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Opinion I’m all Kavanaughed out. So let’s talk about baseball.

Boston Red Sox players warm up during a baseball workout at Fenway Park, Thursday in Boston in preparation for Game 1 of the ALDS against the New York Yankees Friday.
Boston Red Sox players warm up during a baseball workout at Fenway Park, Thursday in Boston in preparation for Game 1 of the ALDS against the New York Yankees Friday. (Elise Amendola/AP)

I’m all Kavanaughed out. I hope some good will come of these past few weeks. Perhaps American men now have a better understanding of how common and how damaging sexual assault actually is. At the moment, however, it feels like the entire country has joined the Beach Week Ralph Club, and the hangover may be gnarly.

Let’s look instead at something wonderful, a rare occurrence that reminds us who we are and how we got here. I’m referring, of course, to the American League playoff series between the Boston Red Sox and the New York Yankees. Arguably the greatest rivalry in American sports, the BoSox and Yanks battle routinely during the regular season — this year on an epic scale. But because they play in the same division of the same league, they can only meet in the postseason under very peculiar circumstances — when one team posts the division’s best record, while the other wins the wild card.

I wasn’t alone in thinking last spring that the Yankees were the favorites in the AL East. During the offseason, they did that thing they love to do, the thing that thrills their fans and steels their enemies: They reached into their seemingly bottomless cash drawer for Giancarlo Stanton, the mighty star of the measly Miami Marlins. The Yankees already employed Bunyanesque Aaron Judge, the 2017 AL rookie of the year. Most teams must be content with only one otherworldly slugger. But because nothing succeeds like excess in New York, the Yankees have always preferred two at a time.

Then Boston achieved something close to baseball perfection, outhitting the entire major leagues and, by at least one yardstick, outpitching them, too. The Red Sox record of 108-54 was the best in Boston’s long history, and eight wins better than the excellent Yankees.

These teams haven’t clashed in the playoffs since 2004, a year of sainted memory in the hallowed confines of Fenway Park. That was the year the wild card Red Sox fell behind their archenemies three games to zip in the league finals, then won eight in a row to knock out New York and sweep the St. Louis Cardinals for Boston’s first World Series win in 86 years. (The Yankees consoled themselves by counting the 26 world championships they had won during that timespan.)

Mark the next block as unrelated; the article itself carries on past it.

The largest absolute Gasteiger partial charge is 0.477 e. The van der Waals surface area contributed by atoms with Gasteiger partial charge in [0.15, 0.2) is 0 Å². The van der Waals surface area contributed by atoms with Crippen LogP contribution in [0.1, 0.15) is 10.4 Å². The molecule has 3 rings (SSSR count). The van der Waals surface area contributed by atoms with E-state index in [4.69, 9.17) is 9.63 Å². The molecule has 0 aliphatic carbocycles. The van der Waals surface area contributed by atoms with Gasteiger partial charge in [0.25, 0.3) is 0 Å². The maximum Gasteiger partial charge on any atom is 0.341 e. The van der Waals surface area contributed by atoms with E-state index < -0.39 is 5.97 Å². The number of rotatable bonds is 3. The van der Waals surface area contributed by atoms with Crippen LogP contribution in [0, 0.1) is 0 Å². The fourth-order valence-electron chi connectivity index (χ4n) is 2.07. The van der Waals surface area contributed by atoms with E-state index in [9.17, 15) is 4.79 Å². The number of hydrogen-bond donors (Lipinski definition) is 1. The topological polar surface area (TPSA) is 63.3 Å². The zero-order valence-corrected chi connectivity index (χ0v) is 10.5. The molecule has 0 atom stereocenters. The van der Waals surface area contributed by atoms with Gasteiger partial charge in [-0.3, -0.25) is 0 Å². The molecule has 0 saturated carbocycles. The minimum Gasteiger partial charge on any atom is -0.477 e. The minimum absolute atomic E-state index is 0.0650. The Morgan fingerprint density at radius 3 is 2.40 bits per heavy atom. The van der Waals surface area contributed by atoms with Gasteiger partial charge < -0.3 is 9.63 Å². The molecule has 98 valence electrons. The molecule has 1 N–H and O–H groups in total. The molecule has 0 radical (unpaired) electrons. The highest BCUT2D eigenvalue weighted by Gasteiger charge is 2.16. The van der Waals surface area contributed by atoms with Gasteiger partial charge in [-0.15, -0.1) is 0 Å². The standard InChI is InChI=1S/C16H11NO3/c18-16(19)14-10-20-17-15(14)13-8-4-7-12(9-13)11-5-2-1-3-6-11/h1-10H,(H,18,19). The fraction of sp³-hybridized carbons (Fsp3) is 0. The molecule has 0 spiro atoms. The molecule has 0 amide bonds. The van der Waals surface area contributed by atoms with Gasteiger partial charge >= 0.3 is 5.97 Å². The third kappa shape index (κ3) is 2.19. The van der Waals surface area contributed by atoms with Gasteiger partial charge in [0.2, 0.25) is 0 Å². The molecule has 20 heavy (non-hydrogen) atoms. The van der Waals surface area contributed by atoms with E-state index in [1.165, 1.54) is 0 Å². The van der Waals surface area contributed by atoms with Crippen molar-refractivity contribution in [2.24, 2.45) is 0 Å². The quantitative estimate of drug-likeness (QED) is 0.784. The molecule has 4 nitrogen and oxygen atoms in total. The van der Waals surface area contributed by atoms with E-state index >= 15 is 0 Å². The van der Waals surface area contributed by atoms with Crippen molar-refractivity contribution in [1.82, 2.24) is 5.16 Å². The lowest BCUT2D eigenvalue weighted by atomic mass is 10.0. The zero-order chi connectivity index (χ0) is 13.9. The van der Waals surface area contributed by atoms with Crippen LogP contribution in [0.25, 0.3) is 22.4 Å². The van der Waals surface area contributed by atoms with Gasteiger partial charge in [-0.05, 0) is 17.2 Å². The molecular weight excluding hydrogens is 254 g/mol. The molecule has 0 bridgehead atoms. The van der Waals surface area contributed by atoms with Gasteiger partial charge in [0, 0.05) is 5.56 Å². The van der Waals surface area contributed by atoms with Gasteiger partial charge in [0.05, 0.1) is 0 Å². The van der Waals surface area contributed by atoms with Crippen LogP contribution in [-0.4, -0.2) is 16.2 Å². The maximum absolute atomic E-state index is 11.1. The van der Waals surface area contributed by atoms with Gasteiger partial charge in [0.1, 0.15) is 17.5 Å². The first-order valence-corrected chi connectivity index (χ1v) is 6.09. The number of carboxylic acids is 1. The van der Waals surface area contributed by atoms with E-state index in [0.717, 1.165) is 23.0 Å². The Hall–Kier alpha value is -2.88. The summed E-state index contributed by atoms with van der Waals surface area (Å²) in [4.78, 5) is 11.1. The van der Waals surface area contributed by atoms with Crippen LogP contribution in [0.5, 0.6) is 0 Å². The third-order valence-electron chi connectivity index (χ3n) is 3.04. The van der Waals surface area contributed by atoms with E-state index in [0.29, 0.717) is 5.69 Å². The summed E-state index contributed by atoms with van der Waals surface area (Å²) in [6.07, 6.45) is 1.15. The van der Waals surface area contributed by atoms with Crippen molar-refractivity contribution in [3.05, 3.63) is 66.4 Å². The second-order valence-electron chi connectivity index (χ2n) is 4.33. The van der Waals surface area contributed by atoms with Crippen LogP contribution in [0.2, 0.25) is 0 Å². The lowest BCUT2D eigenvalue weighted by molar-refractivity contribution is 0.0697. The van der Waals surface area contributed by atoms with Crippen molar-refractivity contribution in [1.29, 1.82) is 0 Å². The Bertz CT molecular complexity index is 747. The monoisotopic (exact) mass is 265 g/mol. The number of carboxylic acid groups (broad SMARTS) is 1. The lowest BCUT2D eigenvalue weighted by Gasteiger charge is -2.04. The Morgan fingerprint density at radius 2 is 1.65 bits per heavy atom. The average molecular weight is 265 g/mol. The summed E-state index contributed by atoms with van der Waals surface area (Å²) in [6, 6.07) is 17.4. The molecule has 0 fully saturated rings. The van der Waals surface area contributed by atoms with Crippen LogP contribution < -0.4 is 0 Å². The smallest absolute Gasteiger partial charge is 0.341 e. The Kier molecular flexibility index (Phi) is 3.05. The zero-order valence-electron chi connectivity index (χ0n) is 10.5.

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There’s a lovely symmetry — so characteristic of baseball — in the fact that these teams are meeting up in 2018. It’s a fitting 100-year commemoration of the historic 1918 season, when modern baseball and modern celebrity were born in Boston in the outsize personage of the man who would become the greatest Yankee of them all.

George Herman Ruth was a fireballer from Baltimore who had 67 wins in a tad over three seasons as the Red Sox star pitcher. His 1.75 earned run average in 1916 led a league that included Washington’s Walter Johnson, perhaps the greatest pitcher of all time. Unlike most pitchers, however, the man they called “Babe” could also hit a ton. When future Hall of Famer Ed Barrow took over as manager of the Red Sox in 1918, he realized that Babe’s bat was too valuable to rest between pitching starts, and he began the process of making Ruth an outfielder.

In a season without parallel throughout baseball history, Ruth posted a 13-7 record in 20 pitching starts while leading the American League in home runs and slugging percentage. He threw a complete game shutout against the Chicago Cubs in Game 1 of the World Series , then came back in Game 4 to pitch eight more scoreless innings and drive in the winning runs with a late-game triple.

The cash-strapped Red Sox traded Ruth to the Yankees the following year, and the rest is, quite literally, history. Ruth revolutionized baseball in the years that followed, but more than that, he wrought a revolution in American culture: the first sports superstar. Thanks to fledgling technologies like radio and newsreels, Ruth’s extraordinary talent earned him the sort of fame that had been the exclusive province of kings, queens and generals.

What began with Ruth became a global phenomenon, with athletes among the most prominent people in nearly every country on Earth, and sporting events among the world’s most compelling cultural moments. Now, more than ever, this feels like an unforeseen blessing. While many forces drive us apart — tribe from tribe, left from right, red from blue — our teams and stars still pull us together.

A rousing series from these storied franchises would do us all some good. And maybe another shot at a championship for the overdue Cleveland Indians, or a Cinderella run by the Colorado Rockies. Less Brett M. Kavanaugh and more Patrick Mahomes. And definitely some more “sheroics” from the USA women’s soccer team. What we need, in other words, is something to cheer for.

Read more from David Von Drehle’s archive.

Read more:

Editorial Board: D.C.’s Little Leaguers show the national pastime is for everyone, everywhere

George F. Will: Don’t fix baseball, even if it’s broken

David Von Drehle: Our political parties aren’t too powerful. They’re not powerful enough.

Neil Greenberg: The Red Sox are tearing it up and not even playing as well as they should be

Mitch Rubin: I love the Yankees. What if my son loves the Nationals?